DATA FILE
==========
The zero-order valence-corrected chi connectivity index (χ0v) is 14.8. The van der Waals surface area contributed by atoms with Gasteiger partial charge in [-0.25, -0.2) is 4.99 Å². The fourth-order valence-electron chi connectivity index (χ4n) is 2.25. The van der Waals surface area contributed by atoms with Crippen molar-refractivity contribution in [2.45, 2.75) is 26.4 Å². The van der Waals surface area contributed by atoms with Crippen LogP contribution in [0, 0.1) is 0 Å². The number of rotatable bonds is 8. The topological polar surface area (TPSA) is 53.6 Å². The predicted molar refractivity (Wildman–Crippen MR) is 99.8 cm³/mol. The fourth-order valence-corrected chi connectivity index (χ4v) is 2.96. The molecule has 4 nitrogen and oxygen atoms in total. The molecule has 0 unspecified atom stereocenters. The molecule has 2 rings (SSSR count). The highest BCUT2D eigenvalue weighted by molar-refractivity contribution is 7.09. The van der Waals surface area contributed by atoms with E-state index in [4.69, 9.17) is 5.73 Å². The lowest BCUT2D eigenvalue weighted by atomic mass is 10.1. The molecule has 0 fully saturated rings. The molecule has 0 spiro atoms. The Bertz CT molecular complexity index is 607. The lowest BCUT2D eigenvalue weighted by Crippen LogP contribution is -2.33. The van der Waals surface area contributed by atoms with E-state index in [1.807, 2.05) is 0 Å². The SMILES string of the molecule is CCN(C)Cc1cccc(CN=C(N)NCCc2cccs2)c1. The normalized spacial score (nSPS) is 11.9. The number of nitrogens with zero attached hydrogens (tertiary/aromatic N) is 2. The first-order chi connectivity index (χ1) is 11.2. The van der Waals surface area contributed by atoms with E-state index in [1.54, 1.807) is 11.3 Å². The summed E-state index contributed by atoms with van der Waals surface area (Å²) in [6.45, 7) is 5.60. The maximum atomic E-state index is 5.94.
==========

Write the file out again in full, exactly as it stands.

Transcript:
The zero-order valence-corrected chi connectivity index (χ0v) is 14.8. The van der Waals surface area contributed by atoms with Gasteiger partial charge in [-0.25, -0.2) is 4.99 Å². The fourth-order valence-electron chi connectivity index (χ4n) is 2.25. The van der Waals surface area contributed by atoms with Crippen molar-refractivity contribution in [2.45, 2.75) is 26.4 Å². The van der Waals surface area contributed by atoms with Crippen LogP contribution in [0, 0.1) is 0 Å². The number of rotatable bonds is 8. The topological polar surface area (TPSA) is 53.6 Å². The predicted molar refractivity (Wildman–Crippen MR) is 99.8 cm³/mol. The fourth-order valence-corrected chi connectivity index (χ4v) is 2.96. The molecule has 4 nitrogen and oxygen atoms in total. The molecule has 0 unspecified atom stereocenters. The molecule has 2 rings (SSSR count). The highest BCUT2D eigenvalue weighted by molar-refractivity contribution is 7.09. The van der Waals surface area contributed by atoms with E-state index in [4.69, 9.17) is 5.73 Å². The lowest BCUT2D eigenvalue weighted by atomic mass is 10.1. The molecule has 0 fully saturated rings. The molecule has 0 spiro atoms. The Bertz CT molecular complexity index is 607. The lowest BCUT2D eigenvalue weighted by Crippen LogP contribution is -2.33. The van der Waals surface area contributed by atoms with E-state index in [1.807, 2.05) is 0 Å². The SMILES string of the molecule is CCN(C)Cc1cccc(CN=C(N)NCCc2cccs2)c1. The normalized spacial score (nSPS) is 11.9. The number of nitrogens with zero attached hydrogens (tertiary/aromatic N) is 2. The first-order chi connectivity index (χ1) is 11.2. The van der Waals surface area contributed by atoms with E-state index in [1.54, 1.807) is 11.3 Å². The summed E-state index contributed by atoms with van der Waals surface area (Å²) in [6.45, 7) is 5.60. The maximum atomic E-state index is 5.94.